Novobac’s Nema Pro nematicide

Another organic product very effective in control of nemandodes is Nema Pro nematicide. This product is eco-friendly because it targets nematodes specifically without harming other beneficial soil organisms essential for plant growth. Novobac nematicide controls nematodes through management chains and natural formulations, affecting their ability to reproduce effectively. The active substances in Novobac’s nematicide influence nematode stress reactions, reducing feeding and reproduction rates significantly. This results in a drastic long-term reduction of nematode populations in the culture, benefiting overall plant health. Applied to the ground, it is absorbed by plant roots, providing protection against nematodes that damage root hair.

 Benefits of Organic Nematicides 

Environmental Safety: Some of the organic nematicides include; Purpureocillium lilacinum, Novobac’s nematicide among others; these can be sourced naturally thus minimizing the effect of polluting the environment and affecting any other living organisms. 

Soil Health: These products improve nutrient cycling because they stimulate the eco-system of microbes in the soil. Aerobic microbes develop, enhancing the typically positive impact to the regenerative force and the plant life surrounding them.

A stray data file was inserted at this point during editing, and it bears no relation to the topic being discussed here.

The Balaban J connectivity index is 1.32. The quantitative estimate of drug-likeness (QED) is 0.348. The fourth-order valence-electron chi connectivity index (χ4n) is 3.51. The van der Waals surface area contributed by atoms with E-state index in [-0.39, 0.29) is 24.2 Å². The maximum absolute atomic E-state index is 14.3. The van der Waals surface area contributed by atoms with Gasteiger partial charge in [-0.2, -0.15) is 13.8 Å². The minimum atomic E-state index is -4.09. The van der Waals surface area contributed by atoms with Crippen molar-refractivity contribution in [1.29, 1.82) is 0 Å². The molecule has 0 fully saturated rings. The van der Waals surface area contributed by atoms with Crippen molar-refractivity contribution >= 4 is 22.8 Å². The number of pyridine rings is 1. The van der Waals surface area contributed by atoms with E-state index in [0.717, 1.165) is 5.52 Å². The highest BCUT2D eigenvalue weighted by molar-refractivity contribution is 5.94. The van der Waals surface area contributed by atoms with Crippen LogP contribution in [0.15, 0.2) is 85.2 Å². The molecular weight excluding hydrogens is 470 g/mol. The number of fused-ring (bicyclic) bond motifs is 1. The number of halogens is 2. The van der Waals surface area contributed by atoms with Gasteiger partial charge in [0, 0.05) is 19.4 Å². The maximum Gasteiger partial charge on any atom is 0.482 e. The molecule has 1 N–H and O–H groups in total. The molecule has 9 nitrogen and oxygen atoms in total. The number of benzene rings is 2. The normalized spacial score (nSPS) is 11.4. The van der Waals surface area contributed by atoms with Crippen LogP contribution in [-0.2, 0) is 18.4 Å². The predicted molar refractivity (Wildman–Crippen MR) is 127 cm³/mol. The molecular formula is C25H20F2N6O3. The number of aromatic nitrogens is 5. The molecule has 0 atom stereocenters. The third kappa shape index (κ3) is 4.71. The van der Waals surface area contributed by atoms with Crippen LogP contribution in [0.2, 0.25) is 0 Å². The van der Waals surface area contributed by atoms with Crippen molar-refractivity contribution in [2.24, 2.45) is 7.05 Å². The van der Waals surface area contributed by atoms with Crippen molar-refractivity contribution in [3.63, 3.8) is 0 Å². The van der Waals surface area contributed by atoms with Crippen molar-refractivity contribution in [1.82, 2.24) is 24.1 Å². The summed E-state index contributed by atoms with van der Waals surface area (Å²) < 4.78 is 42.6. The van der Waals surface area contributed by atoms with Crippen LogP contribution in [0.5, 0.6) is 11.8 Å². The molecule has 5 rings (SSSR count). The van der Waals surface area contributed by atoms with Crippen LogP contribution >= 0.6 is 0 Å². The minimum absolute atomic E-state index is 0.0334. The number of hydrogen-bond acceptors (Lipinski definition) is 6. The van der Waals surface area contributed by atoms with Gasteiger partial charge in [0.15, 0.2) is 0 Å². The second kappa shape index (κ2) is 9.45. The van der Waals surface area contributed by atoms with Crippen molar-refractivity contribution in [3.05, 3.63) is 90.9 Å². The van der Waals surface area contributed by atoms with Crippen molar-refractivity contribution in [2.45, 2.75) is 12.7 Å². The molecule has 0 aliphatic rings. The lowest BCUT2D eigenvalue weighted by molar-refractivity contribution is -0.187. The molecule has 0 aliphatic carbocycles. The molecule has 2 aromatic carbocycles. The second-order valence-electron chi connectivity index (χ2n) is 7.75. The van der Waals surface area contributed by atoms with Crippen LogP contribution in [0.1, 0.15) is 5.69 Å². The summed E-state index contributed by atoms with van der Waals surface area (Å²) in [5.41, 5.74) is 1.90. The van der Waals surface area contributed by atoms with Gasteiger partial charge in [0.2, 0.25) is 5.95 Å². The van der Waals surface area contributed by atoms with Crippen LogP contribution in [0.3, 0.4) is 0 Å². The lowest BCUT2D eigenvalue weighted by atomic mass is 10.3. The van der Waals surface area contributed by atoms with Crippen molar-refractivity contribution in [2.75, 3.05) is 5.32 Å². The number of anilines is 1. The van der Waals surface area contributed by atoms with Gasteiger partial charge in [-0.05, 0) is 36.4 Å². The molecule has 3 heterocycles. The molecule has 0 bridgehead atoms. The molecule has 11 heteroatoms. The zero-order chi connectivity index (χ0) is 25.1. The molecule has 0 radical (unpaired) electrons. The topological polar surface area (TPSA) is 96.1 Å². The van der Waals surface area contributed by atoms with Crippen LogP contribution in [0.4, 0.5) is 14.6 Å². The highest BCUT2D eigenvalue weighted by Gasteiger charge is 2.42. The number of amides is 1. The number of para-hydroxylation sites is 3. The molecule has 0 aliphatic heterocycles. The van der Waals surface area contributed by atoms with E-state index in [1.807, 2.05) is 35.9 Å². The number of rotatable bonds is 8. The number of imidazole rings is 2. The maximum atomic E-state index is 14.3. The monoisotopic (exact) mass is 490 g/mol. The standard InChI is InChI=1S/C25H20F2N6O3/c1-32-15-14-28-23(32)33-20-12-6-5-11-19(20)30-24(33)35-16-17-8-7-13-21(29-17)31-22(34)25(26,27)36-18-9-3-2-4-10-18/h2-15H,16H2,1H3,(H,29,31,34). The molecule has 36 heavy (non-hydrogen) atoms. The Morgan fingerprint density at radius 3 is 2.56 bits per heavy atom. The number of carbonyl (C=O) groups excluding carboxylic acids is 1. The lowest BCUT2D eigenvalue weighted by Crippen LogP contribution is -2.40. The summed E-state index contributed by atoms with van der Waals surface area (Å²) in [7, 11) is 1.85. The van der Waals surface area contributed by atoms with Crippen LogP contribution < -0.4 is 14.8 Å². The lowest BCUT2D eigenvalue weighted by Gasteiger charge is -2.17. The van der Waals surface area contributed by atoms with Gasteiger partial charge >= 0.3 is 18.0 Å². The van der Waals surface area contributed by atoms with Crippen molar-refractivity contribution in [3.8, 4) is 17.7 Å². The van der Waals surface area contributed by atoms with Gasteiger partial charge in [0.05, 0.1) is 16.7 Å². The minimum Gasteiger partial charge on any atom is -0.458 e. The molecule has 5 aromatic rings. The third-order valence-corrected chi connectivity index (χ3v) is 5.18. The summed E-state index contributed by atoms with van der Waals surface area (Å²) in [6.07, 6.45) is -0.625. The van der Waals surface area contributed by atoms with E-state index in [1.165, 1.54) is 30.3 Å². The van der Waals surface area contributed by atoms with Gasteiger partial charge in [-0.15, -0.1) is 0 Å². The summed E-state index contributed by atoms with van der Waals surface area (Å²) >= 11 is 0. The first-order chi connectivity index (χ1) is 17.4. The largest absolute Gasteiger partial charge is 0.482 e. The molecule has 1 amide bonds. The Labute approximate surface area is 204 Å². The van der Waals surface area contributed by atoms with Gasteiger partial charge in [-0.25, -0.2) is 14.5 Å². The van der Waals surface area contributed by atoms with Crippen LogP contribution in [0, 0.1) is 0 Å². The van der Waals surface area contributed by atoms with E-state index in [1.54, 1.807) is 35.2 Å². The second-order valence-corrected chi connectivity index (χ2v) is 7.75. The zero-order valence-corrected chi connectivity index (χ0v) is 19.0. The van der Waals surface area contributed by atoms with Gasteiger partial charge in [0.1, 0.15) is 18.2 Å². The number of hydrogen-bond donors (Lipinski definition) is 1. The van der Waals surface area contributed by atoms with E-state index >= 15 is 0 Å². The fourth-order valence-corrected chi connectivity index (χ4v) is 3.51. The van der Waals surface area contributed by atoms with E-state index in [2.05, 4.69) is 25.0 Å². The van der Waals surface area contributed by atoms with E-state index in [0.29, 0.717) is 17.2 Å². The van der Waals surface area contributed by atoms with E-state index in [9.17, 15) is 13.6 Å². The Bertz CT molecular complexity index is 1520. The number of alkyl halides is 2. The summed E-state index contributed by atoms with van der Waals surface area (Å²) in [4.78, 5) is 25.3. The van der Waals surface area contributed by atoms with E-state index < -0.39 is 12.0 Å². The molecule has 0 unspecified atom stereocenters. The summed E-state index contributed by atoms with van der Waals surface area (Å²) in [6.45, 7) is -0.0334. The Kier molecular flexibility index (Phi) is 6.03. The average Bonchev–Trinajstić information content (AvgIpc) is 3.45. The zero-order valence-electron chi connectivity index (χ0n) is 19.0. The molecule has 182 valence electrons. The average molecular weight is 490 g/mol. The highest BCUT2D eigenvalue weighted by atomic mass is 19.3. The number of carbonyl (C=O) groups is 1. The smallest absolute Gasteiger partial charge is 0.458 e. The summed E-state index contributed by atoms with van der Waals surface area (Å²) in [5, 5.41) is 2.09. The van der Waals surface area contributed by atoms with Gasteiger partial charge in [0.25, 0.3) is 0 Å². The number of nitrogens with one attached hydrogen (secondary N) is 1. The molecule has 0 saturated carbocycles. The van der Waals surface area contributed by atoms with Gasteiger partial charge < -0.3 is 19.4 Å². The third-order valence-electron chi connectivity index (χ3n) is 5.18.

Resistance Management: Biological control agents do not contribute to the build up of nematode resistance, which normally happens with the chemical nematicides. 

Sustainable Agriculture: Organic nematicides are environmentally friendly hence prevent the overuse of chemicals within the farming systems and promote cultural balance. 

Nematicide Application Methods and Integration 

Therefore, there is a need to incorporate the use of organic nematicides when developing a nematode management strategy. Identify the particular nematode species that are problematic in the area, their life cycle, and field characteristics. Use other tactics like crop rotation, resistant varieties, and cover cropping alongside these biological control agents. For example, plant non-host crops sequentially and apply the biocontrol agent Purpureocillium lilacinum to target nematode species.

Results show a decrease in nematode numbers year after year. Likewise, Novobac’s nematicide ensures long-term nematode control. Pest management practices that do not negatively impact soil health or crop yields are essential for sustainable agriculture.